Continuing our adventures in San Francisco...
We ventured further afield on Thursday, crossing to the East Bay on the BART system to visit Berkeley. Berkeley, which describes itself as a small place with a big reputation, is probably best known as a centre of liberal politics and political upheaval, especially back in the 60's and 70's. At its heart literally and metaphorically, is the university campus.
We found it an interesting place to walk around and explore (IB was delighted to visit another branch of Amoeba Records, whilst I could have spent weeks in the wonderful bookshops!). Berkeley is a strange mix of the achingly trendy and the tragically dispossessed (many homeless people).
We had a quiet couple of days then, mostly in the neighbourhood where we're staying as we wanted to conserve our energy for the Spiral Dance on Saturday night.
It was held in the Kezar Pavillion in Haight-Ashbury. We caught the bus - I was nervous about missing our stop, but we did fine! The venue had been beautifully decorated with amazing altars - once again I took lots of photos - and was filled with hundreds of people, many in fabulous costumes. I was really looking forward to experiencing a ritual on such a grand scale.
And it was a grand scale, with many, many people sharing the priestessing, a choir, dancers, stilt walkers (and white-clothed 'Graces' scattered throughout who did a wonderful job as greeters cum information points cum guides cum ushers). It was spectacular, both visually striking and theatrical. On the downside, I found this cut down on the possibility for fully participating as it creates something of a performers/spectators dynamic. For example the choir were both talented and polished in their performance, but most of the chants and songs they used were so elaborate (with so many verses) that people tended to listen rather than join in. My personal preference would be for simple chants that the choir could lead, but which the community as a whole could really join in with. But that's just me!
The invocations of elements, deities, the dead and descendants were beautiful and moving. The main part of the ritual was a Trance to the Isle of the Dead, where we were reunited with our Beloved Dead, and this was done wonderfully. We then began the Spiral Dance, an amazing feat of organization when dealing with so many people (we guesstimated about 600-800). The Graces really came into their own here, supervising the joining of people to the snaking line until at last everyone was dancing the spiral, laughing, singing, smiling, crying. I think there were actually two separate spirals weaving around each other, and I was just blown away by the sheer number of faces passing in front of me. What an experience! The dance culminated in a huge cone of power, after which we devoked and priestesses came around with baskets of baked goodies to share ('May you never hunger!'). I have to say the cookie I received was very welcome by then!
We bravely caught the bus home again instead of hailing a taxi, and this in itself was an experience - the bus was crammed with Hallowe'en revellers in high spirits wearing every costume imaginable including vampires, zombies, mermaids, cats, nurses, skunks, devils, medusas etc etc.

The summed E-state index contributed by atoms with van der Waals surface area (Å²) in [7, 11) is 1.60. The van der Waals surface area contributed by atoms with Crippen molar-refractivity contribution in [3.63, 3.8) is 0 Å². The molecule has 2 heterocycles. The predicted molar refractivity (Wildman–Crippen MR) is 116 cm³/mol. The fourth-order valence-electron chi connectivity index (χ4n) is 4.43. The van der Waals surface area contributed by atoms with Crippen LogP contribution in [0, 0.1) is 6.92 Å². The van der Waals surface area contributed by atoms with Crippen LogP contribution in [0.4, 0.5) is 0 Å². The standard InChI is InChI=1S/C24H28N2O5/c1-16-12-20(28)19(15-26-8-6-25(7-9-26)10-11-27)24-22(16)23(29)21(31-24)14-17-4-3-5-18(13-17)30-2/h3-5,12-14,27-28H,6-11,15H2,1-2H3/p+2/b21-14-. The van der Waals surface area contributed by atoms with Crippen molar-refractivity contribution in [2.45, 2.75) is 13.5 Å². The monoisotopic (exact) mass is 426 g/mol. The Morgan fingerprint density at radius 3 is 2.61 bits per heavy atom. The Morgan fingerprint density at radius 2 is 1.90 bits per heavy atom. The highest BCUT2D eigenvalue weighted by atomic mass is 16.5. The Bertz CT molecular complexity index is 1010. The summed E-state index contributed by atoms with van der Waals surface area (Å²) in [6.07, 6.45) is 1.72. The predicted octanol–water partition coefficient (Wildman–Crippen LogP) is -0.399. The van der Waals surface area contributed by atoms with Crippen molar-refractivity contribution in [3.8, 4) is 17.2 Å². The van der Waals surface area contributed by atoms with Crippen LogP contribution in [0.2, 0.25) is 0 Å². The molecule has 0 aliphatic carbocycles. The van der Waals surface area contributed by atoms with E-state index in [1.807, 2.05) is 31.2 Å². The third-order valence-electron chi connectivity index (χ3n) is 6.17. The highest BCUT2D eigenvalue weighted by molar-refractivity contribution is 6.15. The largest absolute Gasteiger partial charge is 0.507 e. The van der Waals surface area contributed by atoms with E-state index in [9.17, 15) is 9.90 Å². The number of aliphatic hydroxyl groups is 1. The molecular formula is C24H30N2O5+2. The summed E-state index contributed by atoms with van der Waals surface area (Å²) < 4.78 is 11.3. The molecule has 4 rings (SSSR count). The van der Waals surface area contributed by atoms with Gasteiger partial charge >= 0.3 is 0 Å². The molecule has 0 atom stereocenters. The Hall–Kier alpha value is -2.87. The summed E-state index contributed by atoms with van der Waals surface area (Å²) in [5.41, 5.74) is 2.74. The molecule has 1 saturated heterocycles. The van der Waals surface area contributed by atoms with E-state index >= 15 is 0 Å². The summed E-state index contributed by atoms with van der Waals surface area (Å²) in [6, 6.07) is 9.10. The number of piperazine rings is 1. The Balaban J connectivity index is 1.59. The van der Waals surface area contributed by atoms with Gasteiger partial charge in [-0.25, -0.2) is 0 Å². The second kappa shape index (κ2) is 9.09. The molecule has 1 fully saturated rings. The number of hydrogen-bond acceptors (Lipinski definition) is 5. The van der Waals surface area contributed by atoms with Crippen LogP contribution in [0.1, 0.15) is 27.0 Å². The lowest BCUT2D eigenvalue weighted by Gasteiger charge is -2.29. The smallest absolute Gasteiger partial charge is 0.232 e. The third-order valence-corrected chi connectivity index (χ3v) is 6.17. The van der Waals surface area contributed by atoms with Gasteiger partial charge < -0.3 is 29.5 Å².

The next day was Samhain (Hallowe'en), which we celebrated in a much quieter yet no less enjoyable way, with a quiet 'Dinner for the Dead'. This was an absolutely delicious meal cooked for us and the neighbours by Deborah, at which we set a place for our ancestors and Beloved Dead and ate by candlelight.
Later, we watched the latest game in the finals of the baseball World Series (makes me giggle every time I hear 'World Series', given that only the Americans play it...). Despite having no understanding of baseball whatsoever, I found myself getting more and more interested in the outcome. This is mainly because the final games were between the teams of our lovely host city (The San Francisco Giants - hooray, hooray!!) and their opponents (The Texas Rangers, with George W. Bush sitting prominently supporting them - boo! boo!). The Giants won that evening, leaving them with just one more game to win to secure the title...
The next day (yesterday) was spent mostly in the neighbourhood shopping for souvenirs, although Deborah also took us out for a drive to see some of the city's best-kept secrets (including what is allegedly the REAL twistiest street in town - Vermont, as opposed to the more famous Lombard). I have to say, despite living in a hilly part of the world like Wales, some of the hills in San Francisco are truly daunting!
Later, with bated breath and fervently whispered prayers, we watched the baseball match - and San Francisco won! This is the first time in over 50 years the Giants have won the World Series, and the city just exploded in celebration! At first we listened to the sounds of jubilation erupting all around us, but then we just had to jump in the car and drive round the city (honking the horn and shouting 'Go Giants!, naturally). And so did everyone else. The whole city was out on the streets, honking horns, playing drums, tootling vuvuzelas, letting off fireworks, singing, dancing, shouting, waving flags and banners, and embracing total strangers. Quite a sight to behold. We think it's very considerate of San Francisco to win the baseball before we have to go home!
Today is La Dia de Los Muertes, the Day of the Dead. Tonight we will join those celebrations for our final night in the city. And tomorrow we will travel home... it will be nice to be home, but what an amazing trip it's been. We will be sorry when it's over.